Would a pro landscaper be interested in the 20V Max and FlexVolt cordless systems? There are incentives for individual users to buy into FlexVolt OPE, but for landscapers, the battery capacities and charger accessories available in the 40V Max system makes more sense.
What if 40V Max is discontinued to allow for a new system based on 21700-sized Li-ion cells that offer even greater runtime?
Alex von Reuter
DEWALT has screwed me twice now, once when I bought their $350, lithium-ion 18 volt drill kit, only to release their 20-volt lineup a year later, and now after I bought their 40 volt mower last year (Makita hadn’t released their most current mower at that time). I was actually more bitter when DEWALT had said that they couldn’t make an 20 volt battery adapter to work with their 18 volt tools after I had made significant investment with the 18-volt lineup. Four or five years later, DEWALT made a miracle happen, by releasing that same type of adapter, but it was too little, too late for me, I had already switched to Makita and Milwaukee.
When a professional invests invests in a power tool battery platform, they expect to use the batteries for other tools, because that’s where the real expense comes in. SB&D have clueless management as they clearly don’t understand the financial consequences when they drop a power tool lineup. After the first time that they screwed me, I’ve spent thousands of dollars on Milwaukee and Makita Tools. Oh, and not to mention, that I had a direct influence in getting my Utility to switch from DEWALT to Milwaukee. Mind you, they spend like $45,000 in power tools a year. Further, this action has like a snowball effect, because many of the guys that I work with end up personally buying into the same brand of tools that they use at work.
In essence, because DEWALT screwed me years ago, I’ve been incredibly successful in redirecting their customer base to Makita and Milwaukee tools. What can I say, my passion for tools has a direct impact on the people that I interact with on a daily basis.
Alex. Your commentary is fantastic. It captures the “ Scorched Earth “ Mentality of this problem. It makes me think of Dewalt as the clueless Husband that brings his Girlfriend home to live with Him and his Wife. Then claims being surprised that things didn’t work out. Absurd I know, but not an unreasonable comparison to us Faithful “ Wives” ?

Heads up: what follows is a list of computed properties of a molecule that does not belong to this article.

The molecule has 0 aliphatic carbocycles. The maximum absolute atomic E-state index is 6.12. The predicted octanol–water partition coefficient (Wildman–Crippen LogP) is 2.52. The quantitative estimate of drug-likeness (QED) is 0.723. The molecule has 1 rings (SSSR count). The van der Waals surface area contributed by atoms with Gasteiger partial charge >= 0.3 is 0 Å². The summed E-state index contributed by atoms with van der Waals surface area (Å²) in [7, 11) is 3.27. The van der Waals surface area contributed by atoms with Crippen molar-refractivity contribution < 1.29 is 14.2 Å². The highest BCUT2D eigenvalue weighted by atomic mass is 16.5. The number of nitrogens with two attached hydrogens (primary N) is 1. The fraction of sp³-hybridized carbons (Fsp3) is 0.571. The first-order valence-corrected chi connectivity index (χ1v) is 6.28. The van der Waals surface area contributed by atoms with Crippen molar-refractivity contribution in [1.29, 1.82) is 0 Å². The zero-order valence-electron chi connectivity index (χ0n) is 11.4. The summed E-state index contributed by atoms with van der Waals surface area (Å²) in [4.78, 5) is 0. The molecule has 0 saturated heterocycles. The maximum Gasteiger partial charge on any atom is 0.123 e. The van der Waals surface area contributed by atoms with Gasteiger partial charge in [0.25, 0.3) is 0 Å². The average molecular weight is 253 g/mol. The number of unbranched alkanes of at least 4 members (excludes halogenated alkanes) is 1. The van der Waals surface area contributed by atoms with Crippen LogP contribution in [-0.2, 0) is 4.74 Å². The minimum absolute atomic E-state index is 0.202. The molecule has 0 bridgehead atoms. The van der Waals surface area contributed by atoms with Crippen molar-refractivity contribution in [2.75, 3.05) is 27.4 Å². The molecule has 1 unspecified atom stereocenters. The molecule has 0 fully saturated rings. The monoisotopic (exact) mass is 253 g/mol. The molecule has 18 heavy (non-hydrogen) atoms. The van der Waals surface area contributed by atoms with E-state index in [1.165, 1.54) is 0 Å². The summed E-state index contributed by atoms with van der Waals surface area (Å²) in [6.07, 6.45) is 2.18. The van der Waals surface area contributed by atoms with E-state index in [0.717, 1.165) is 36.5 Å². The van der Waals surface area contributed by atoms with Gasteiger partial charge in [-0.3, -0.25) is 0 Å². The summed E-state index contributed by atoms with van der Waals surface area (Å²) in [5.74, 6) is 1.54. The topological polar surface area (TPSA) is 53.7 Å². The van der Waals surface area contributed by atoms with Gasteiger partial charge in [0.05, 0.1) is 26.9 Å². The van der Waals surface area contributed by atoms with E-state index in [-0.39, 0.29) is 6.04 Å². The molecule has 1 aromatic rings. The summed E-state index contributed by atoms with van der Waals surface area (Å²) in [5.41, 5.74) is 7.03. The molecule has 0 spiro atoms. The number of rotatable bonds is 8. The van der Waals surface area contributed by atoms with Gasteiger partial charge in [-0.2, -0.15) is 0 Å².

Tell you buddy that who ‘says’ he uses power tools for work all the time, that there is an astrix next to the 20v on all the DeWalt packaging. If you can find the unfindable “Where’s Waldo” footnote, it will tell you the tool is only 18v.
All the 18v tools have the same potential for power as the DeWalt 20v, all depending on what cells are actually used inside. It’s why you can use a 20v battery no problem in an older 18v tool with an adapter, not converter.
Everyone complains about Dewalt marketing 18v as 20v, yet all the other manufacturers do it on difference voltage platforms and no one says anything. M12 tools aren’t really 12v, they are 10.8v. This is more obvious in higher voltage outdoor platforms. Many companies market voltage based on 4v/cell. I don’t really get the hate on Dewalt for this in the 18/20v space. They are doing what others are doing.
DeWalt is the ONLY pro tool brand doing it in the 18v space, and since they started doing it many consumer grade tool companies started doing the same.
It’s despicable if you ask me. And so is advertising FV batteries as 60v or 6Ah when it’s really a 60v 2Ah battery. Believe me this is marketing genius, but marketing all the same, and in a market with no regulation.
I think you’re being a bit ridiculous. If you charge the battery pack fully and check the voltage it’s more than 20v. I’m not sure what else needs to be said.
So it’s ok that Milwaukee does it on 12v (pro brand), but not ok that Dewalt does it on 18v? Why? What’s the logic here? Just because other companies haven’t followed?